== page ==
The blue guy is an unreleased unit called the "Master at Arms."
This is a good time to shed some light on the design process. There are exceptions, especially when we're cramming before due dates, but we'll usually start with some very fast rough concept sketches and end up with something somewhat refined like this:
Then the design will get turned into a unit and a card:
(Sorry no card yet)
This unit was cut from Warlock Academy, which is why he's only half done. Also just because the unit isn't in the game, we have used them in other areas, such as Loremaster Tarius who makes an appearance on several Crusader cards.
A lot can change during these different stages of character creation, especially cards vs units on the lack of detail alone. It's an interesting, and fun challenge.
For example: take a look at professor head wood, his left forearm is twice as big as the rest of his arm and almost half the size of his belly mass.
The Professor's far arm is bent at the elbow, so he's hunched over and clutching the book to his upper body in a grade-filled rage. It makes it look like his arm is shorter.
Personally, I would start by drawing this:
Over and over again.
This image is a C&C equivalent to this:
Which is what many artists use to learn proper proportions.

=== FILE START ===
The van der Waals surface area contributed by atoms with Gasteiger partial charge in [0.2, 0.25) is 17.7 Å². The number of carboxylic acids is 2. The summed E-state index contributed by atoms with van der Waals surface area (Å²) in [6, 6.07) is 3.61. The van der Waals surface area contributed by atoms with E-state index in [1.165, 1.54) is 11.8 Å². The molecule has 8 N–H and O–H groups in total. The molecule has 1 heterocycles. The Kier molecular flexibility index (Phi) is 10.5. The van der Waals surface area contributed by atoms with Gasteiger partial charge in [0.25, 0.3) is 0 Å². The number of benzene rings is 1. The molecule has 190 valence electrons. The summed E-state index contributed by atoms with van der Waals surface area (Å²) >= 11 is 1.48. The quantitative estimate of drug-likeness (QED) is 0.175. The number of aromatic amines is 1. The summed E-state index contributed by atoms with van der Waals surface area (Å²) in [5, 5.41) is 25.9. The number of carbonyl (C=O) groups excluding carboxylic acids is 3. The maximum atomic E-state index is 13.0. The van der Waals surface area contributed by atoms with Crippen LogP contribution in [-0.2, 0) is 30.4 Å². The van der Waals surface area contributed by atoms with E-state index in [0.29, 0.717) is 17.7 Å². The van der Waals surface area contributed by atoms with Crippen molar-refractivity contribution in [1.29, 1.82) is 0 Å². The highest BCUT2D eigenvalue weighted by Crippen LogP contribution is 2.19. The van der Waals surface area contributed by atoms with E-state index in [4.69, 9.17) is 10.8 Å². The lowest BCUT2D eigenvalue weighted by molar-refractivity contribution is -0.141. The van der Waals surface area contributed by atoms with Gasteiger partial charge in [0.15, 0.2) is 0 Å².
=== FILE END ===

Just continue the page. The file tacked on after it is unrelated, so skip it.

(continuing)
It's funny because...
This exact card was made to design the proper character proportions for our game. We started with this image when we eventually developed our more strict style guide. Prior to this, even in my own work, proportion and style was all over the place. Even some of these design aspects have been dropped or exaggerated. I rarely use the wood on the Assassin anymore, because it's just not important and it distracts from the elements that are really important. We also don't render feet much anywhere. That one is just a style choice. Big heads, big hands, short torsos, short legs, spaced out eyes, no noses (except Brynjolf), and exaggerated eyes/mouths, are all important character design elements for us.
Cards and Castles' art direction is definitely rooted in modern computer illustration. It was originally, a very derivative style, looking like it could come right out of a Newgrounds game, but it has since evolved into it's own beast that requires a lot of love and care. We found a way to make flat characters and rigid animations fit the thematic elements, and that mostly revolves around a sense of humor that's hidden in everything we do. Grumpy ninjas, frat boy paladins, psycho pyros, iron throne imps, etc. There is meant to be a humor in their seriousness, because it fits the game. This game like any other competitive game has moments of epic heights and disastrous failures, with plenty of trolling in between. It's also a very fast game so we want our characters to bring some levity to the seriousness of deck building and strategic planning of tactical play.
As long as you start with the guide (proportions especially) and you have captured the feel, you should always go back to your work and exaggerate whatever can be exaggerated to push it more. Art, commercial or not, is full of intentional mistakes.